By Rob Burgess
Tribune night editor
— When Pulitzer Prize-winning Chicago Sun-Times film critic Roger Ebert died April 4, 2013 at age 70 after a years-long battle with cancer, he left behind a vibrant legacy. The Urbana, Ill. native inspired countless other critics and boasted a fan base of millions of fellow movie lovers around the world. Now, a year after his passing, a vital strand of that heritage, Ebertfest: Roger Ebert’s Film Festival, kicks of its 16th year tonight at the historic, 1,500-seat Virginia Theatre in Champaign, Ill.
“Ebertfest draws perfect audiences,” wrote Ebert in his blog May 1, 2012. “They [are] always in tune.”
The festival, which runs through Sunday, is set to begin at 7:30 p.m. with a screening of “Life Itself,” a documentary on Ebert’s life which premiered in January at the Sundance Film Festival in Park City, Utah.
“The documentary concentrates really on Roger’s years in Chicago: his years as a newspaperman at the Sun-Times, his relationship with [late ‘At The Movies’ television partner and Chicago Tribune film critic] Gene Siskel and his meeting his wife, Chaz,” said Dr. Nathaniel Kohn, festival director and co-founder. “I’ve seen it and it’s an extraordinary piece of work.”
As is now tradition, each of this year’s 12 Ebertfest films will feature a panel discussion with those involved in their production including: Steve James (director, “Life Itself”); Oliver Stone (director, “Born on the Fourth of July”); Bennett Miller (director, “Capote”); Spike Lee (director, “Do the Right Thing”); Jem Cohen, director (“Museum Hours”); Brie Larson and Keith Stanfield, actors (“Short Term 12”); Haifaa Al-Mansour, director (“Wadjda”); Ann Hui, director (“A Simple Life”); and Ramin Bahrani, director (“Goodbye Solo”). Kohn will screen "Bayou Maharajah, which he produced, at noon Sunday along with Lily Keber, director; Henry Butler, musician; and Tim Watson, editor.
“Those discussions are really in-depth explorations of the film,” said Kohn, who is also an associate professor at the University of Georgia’s Grady College of Journalism and Mass Communication, and serves as associate director of the George Foster Peabody Awards. “We open it up to questions from the audience for about the last 20 minutes or half hour of that.”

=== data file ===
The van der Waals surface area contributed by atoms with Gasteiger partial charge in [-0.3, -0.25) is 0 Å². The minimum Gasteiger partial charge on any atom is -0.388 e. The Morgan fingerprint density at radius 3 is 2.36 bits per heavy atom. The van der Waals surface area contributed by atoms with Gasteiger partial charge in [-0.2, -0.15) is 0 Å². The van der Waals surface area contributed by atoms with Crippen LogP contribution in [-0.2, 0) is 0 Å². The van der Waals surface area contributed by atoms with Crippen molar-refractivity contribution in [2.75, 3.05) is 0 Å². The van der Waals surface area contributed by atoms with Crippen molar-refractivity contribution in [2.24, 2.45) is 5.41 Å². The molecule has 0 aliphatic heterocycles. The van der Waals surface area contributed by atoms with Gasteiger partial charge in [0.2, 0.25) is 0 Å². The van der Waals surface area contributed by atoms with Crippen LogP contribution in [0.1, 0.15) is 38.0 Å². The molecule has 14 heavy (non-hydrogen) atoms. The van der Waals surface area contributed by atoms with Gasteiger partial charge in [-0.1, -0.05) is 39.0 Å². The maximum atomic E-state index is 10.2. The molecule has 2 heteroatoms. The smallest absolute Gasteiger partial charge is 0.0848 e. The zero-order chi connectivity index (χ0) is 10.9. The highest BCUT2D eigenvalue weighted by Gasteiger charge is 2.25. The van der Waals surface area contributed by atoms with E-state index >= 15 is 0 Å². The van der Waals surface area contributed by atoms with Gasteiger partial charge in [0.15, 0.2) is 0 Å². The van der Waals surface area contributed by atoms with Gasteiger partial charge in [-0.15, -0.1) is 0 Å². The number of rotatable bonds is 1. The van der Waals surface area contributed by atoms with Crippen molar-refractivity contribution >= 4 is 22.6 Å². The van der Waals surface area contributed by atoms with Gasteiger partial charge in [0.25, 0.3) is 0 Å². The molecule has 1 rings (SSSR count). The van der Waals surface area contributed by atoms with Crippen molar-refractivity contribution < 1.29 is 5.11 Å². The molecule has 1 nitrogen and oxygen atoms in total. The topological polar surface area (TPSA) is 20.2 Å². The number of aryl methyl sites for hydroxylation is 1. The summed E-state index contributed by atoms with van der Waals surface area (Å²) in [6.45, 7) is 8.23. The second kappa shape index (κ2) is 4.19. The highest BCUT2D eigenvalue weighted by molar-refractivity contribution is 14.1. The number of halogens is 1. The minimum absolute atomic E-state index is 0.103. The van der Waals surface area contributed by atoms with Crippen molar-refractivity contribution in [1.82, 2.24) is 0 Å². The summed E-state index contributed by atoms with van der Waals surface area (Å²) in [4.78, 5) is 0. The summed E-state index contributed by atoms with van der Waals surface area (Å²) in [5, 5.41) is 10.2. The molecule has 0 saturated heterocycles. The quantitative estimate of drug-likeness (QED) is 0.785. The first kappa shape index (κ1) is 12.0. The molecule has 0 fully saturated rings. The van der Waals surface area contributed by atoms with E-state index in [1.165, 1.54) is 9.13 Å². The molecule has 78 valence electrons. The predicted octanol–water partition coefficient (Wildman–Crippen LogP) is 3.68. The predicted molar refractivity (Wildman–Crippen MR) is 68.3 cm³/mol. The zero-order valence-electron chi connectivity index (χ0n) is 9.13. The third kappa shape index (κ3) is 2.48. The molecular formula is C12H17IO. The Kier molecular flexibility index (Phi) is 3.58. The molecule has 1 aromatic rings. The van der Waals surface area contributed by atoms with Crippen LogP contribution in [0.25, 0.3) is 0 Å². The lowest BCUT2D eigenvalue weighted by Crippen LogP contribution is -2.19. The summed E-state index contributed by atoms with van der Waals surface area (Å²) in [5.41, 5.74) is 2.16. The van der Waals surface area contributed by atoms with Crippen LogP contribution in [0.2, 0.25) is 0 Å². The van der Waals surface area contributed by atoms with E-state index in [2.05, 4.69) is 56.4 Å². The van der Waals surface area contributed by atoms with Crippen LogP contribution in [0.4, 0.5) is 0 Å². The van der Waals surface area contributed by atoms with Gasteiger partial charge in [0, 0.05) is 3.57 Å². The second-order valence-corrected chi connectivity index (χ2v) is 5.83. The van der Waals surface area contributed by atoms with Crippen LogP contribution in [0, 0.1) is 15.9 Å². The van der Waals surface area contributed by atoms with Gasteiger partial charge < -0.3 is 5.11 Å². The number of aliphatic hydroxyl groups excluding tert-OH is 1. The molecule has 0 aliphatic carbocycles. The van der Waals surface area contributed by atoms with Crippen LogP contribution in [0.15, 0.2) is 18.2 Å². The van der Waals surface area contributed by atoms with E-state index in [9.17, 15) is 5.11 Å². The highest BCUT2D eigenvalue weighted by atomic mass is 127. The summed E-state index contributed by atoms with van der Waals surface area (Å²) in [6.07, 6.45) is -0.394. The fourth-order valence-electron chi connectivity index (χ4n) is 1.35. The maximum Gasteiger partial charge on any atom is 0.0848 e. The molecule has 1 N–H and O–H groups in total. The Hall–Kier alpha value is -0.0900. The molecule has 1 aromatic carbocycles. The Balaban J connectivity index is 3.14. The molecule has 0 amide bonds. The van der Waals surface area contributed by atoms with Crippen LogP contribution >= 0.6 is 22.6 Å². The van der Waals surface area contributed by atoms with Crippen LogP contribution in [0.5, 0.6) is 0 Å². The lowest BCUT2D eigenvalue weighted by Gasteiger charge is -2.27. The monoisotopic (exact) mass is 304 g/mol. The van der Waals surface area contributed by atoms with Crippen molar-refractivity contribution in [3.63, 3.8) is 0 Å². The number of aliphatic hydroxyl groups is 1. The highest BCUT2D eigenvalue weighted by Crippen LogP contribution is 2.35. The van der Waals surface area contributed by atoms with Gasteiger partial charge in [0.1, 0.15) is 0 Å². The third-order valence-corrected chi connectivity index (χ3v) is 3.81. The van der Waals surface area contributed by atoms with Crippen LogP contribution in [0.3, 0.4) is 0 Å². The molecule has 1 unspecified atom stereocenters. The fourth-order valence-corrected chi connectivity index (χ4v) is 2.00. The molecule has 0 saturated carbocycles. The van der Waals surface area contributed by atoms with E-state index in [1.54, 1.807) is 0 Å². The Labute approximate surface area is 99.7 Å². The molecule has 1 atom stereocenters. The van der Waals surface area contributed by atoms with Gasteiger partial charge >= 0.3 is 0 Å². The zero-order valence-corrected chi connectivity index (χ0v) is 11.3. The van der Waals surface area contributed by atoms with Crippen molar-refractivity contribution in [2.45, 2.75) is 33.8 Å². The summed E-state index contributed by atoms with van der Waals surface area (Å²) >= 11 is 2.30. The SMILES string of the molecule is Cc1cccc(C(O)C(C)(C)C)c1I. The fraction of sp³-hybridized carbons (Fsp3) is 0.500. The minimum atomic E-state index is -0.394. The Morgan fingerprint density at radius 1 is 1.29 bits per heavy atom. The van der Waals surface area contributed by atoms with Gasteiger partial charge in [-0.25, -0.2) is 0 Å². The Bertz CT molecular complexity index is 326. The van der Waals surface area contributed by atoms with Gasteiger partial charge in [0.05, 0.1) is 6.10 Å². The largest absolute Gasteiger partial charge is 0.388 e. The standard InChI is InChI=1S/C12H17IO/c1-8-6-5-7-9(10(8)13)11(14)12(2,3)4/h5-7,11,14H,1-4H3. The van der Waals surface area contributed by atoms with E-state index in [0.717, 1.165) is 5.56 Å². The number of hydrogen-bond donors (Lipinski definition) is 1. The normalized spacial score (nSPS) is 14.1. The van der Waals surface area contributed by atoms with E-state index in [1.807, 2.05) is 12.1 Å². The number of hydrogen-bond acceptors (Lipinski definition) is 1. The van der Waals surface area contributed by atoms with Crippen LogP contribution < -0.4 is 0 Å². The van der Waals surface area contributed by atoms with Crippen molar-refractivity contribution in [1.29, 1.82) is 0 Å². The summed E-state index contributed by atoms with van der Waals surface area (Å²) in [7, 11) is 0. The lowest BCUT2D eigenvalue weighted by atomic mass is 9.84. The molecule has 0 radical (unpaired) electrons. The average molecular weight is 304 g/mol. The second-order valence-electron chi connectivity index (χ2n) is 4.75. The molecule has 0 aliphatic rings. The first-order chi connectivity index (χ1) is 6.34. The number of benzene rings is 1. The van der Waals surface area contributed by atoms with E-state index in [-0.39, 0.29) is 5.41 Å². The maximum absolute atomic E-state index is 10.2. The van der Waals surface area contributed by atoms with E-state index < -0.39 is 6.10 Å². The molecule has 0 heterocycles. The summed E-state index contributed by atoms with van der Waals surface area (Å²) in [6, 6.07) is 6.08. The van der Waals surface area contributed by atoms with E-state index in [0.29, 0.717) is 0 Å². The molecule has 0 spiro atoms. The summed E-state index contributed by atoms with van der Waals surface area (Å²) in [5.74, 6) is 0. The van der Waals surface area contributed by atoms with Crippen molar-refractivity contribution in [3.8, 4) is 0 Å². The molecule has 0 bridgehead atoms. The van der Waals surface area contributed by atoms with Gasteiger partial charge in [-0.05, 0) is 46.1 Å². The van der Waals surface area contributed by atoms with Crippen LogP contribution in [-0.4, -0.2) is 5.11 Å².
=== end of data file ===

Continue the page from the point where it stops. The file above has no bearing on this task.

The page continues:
The Alloy Orchestra of Cambridge, Mass. will help fulfill another festival staple at 1 p.m. Friday as it plays musical accompaniment to a silent film, this year is 1924's "He Who Gets Slapped."
Patton Oswalt was scheduled to appear at the 2012 festival to help Robert Seigel, director, present “Big Fan” — the 2009 film in which he starred — and the 1949 movie “Kind Hearts and Coronets,” but was unable to due to filming conflicts.
“Roger, if you and Ebertfest will take a chance on me … I will task my agents and managers to keep those days sacred, and not try to pull off the last-minute, no-sleep derring-do we tried and failed to do this year,” wrote Oswalt on his website April 25, 2012.
The following day, Ebert commended Oswalt for his forthrightness.
“Patton Oswalt can't come to Ebertfest,” Ebert wrote on Twitter April 26, 2012. “But he is transcendently graceful about explaining why not. This is a nice man.”
True to his word, Oswalt presented a free student screening of the original 1974 version of “The Taking of Pelham One Two Three” Tuesday night at the Foellinger Auditorium on the University of Illinois at Urbana-Champaign campus. And at 9 p.m. Thursday he will show “Young Adult,” the 2011 film in which he starred, at the Virginia Theatre.